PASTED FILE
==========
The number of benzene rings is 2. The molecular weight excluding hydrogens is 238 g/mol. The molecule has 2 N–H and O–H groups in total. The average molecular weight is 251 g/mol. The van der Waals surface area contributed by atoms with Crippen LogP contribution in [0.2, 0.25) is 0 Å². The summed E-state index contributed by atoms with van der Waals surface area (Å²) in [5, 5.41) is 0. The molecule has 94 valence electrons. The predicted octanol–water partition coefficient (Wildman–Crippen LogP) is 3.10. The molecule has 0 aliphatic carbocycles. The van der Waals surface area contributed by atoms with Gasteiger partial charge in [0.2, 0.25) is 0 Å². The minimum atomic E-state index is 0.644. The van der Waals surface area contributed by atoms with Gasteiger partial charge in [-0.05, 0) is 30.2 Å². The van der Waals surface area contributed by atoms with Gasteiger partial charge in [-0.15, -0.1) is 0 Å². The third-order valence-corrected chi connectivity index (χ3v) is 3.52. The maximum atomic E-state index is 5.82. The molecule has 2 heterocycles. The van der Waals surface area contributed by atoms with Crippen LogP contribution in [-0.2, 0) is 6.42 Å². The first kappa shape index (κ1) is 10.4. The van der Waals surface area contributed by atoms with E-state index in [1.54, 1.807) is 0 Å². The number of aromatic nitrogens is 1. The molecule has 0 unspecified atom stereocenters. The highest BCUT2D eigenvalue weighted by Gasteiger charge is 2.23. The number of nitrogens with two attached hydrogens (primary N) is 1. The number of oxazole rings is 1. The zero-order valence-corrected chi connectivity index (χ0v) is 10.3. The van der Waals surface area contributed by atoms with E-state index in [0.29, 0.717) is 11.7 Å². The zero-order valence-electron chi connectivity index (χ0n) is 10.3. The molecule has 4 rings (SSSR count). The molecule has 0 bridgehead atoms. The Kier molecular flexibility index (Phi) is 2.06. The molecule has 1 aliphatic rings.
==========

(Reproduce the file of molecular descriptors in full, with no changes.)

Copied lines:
The number of benzene rings is 2. The molecular weight excluding hydrogens is 238 g/mol. The molecule has 2 N–H and O–H groups in total. The average molecular weight is 251 g/mol. The van der Waals surface area contributed by atoms with Crippen LogP contribution in [0.2, 0.25) is 0 Å². The summed E-state index contributed by atoms with van der Waals surface area (Å²) in [5, 5.41) is 0. The molecule has 94 valence electrons. The predicted octanol–water partition coefficient (Wildman–Crippen LogP) is 3.10. The molecule has 0 aliphatic carbocycles. The van der Waals surface area contributed by atoms with Gasteiger partial charge in [0.2, 0.25) is 0 Å². The minimum atomic E-state index is 0.644. The van der Waals surface area contributed by atoms with Gasteiger partial charge in [-0.05, 0) is 30.2 Å². The van der Waals surface area contributed by atoms with Gasteiger partial charge in [-0.15, -0.1) is 0 Å². The third-order valence-corrected chi connectivity index (χ3v) is 3.52. The maximum atomic E-state index is 5.82. The molecule has 2 heterocycles. The van der Waals surface area contributed by atoms with Crippen LogP contribution in [-0.2, 0) is 6.42 Å². The first kappa shape index (κ1) is 10.4. The van der Waals surface area contributed by atoms with E-state index in [1.54, 1.807) is 0 Å². The number of aromatic nitrogens is 1. The molecule has 0 unspecified atom stereocenters. The highest BCUT2D eigenvalue weighted by Gasteiger charge is 2.23. The number of nitrogens with two attached hydrogens (primary N) is 1. The number of oxazole rings is 1. The zero-order valence-corrected chi connectivity index (χ0v) is 10.3. The van der Waals surface area contributed by atoms with E-state index in [0.29, 0.717) is 11.7 Å². The zero-order valence-electron chi connectivity index (χ0n) is 10.3. The molecule has 4 rings (SSSR count). The molecule has 0 bridgehead atoms. The Kier molecular flexibility index (Phi) is 2.06. The molecule has 1 aliphatic rings.